I’ve already written some about campaign banners and literacy. But it’s campaign season again in Taiwan, with elections for neighborhood chiefs to be held this Saturday, and Taffy of Taiwanease.com and Tailingua has sent me a photo of a campaign banner that features zhuyin fuhao (also known as bopo mofo) alongside the characters for the candidate’s given name. That’s the sort of thing I can’t resist.
The banner is interesting not only in that it gives zhuyin but also that it gives zhuyin for just some of the characters. For the name Wú Zǐ-yīng (吳紫纓) we are given:
(See detail at top right.)
That zhuyin is not used for all of the characters in the name indicates that those who created the banner regarded the zhuyin as advisable for two of the characters. Yet the only character here that is particularly uncommon is the last one: 纓. It is used for yīngzi (纓子), a word for “tassel.”
吳, used for the family name Wu, is a fairly common character and is not displayed with zhuyin.
On the other hand, 紫, which is used for zǐsè (紫色/purple), is roughly the 1,700th most common character. Thus, people of voting age in Taiwan should know this character; yet evidently that cannot be taken for granted. This rank would also mean that people living in China’s countryside, though not in the cities, could be declared “literate” even without being able to read or write this character. (This helps illustrate how standards in China are too low. And, even so, literacy figures there are greatly exaggerated.)
Please permit me to stress the obvious: There is nothing in the least bit obscure in Taiwan or China about the Mandarin word for “purple.” Zǐsè is a word that essentially all native speakers of Mandarin would know, regardless of education, just as essentially all native speakers of English would know the word “purple.” But because the powers that be continue to emphasize the exclusive use of Chinese characters, a sizable number of people are incapable of reading (much less writing) the word for “purple.” This extends even to thousands of other words within people’s vocabularies, a situation that would not exist if romanization were permitted as an orthography.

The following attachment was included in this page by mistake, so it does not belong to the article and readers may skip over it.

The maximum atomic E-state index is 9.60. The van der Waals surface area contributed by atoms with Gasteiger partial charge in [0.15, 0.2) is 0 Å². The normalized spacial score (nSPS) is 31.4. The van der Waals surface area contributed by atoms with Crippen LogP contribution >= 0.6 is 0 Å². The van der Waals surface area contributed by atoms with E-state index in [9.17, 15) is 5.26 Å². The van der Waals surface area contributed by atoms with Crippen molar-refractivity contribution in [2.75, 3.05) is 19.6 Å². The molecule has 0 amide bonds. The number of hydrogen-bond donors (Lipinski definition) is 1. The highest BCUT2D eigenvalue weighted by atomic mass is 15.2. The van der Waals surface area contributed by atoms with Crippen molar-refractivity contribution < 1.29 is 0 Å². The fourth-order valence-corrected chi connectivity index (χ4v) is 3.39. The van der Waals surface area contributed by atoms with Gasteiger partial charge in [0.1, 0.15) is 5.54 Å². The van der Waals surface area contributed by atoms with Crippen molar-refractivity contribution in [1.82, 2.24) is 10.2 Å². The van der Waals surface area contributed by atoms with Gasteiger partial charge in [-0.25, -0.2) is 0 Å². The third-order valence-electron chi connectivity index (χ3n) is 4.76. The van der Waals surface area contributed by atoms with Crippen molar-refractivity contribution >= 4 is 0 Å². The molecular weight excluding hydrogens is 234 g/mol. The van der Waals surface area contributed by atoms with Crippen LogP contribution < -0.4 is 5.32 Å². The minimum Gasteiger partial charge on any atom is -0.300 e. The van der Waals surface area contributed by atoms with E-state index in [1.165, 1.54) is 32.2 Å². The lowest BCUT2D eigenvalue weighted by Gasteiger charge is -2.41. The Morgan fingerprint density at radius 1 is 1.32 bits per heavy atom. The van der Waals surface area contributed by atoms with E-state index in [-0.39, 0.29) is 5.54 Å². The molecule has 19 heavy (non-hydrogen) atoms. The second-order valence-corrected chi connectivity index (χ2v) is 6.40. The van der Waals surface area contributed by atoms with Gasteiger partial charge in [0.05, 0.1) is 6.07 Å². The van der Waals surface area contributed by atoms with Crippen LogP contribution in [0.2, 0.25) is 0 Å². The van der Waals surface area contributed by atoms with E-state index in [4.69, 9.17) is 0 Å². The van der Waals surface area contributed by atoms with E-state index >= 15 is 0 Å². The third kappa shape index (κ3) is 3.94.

(I’m still wondering why no bloggers who focus more on Taiwan politics have picked up on what I wrote about before: Ballots in Taiwan do not identify a candidate’s political party in any way (not even a logo), except for presidential elections, which are the one election in which everyone already knows for sure the party affiliation of the major candidates. Am I the only person who thinks this is significant? But it’s off-topic for this site, so I’ll not pursue this further here.)
Oh, if anyone’s curious, the title of the Alice Walker book The Color Purple is translated in Taiwan as Zǐsè zǐ-mèihuā (紫色姊妹花).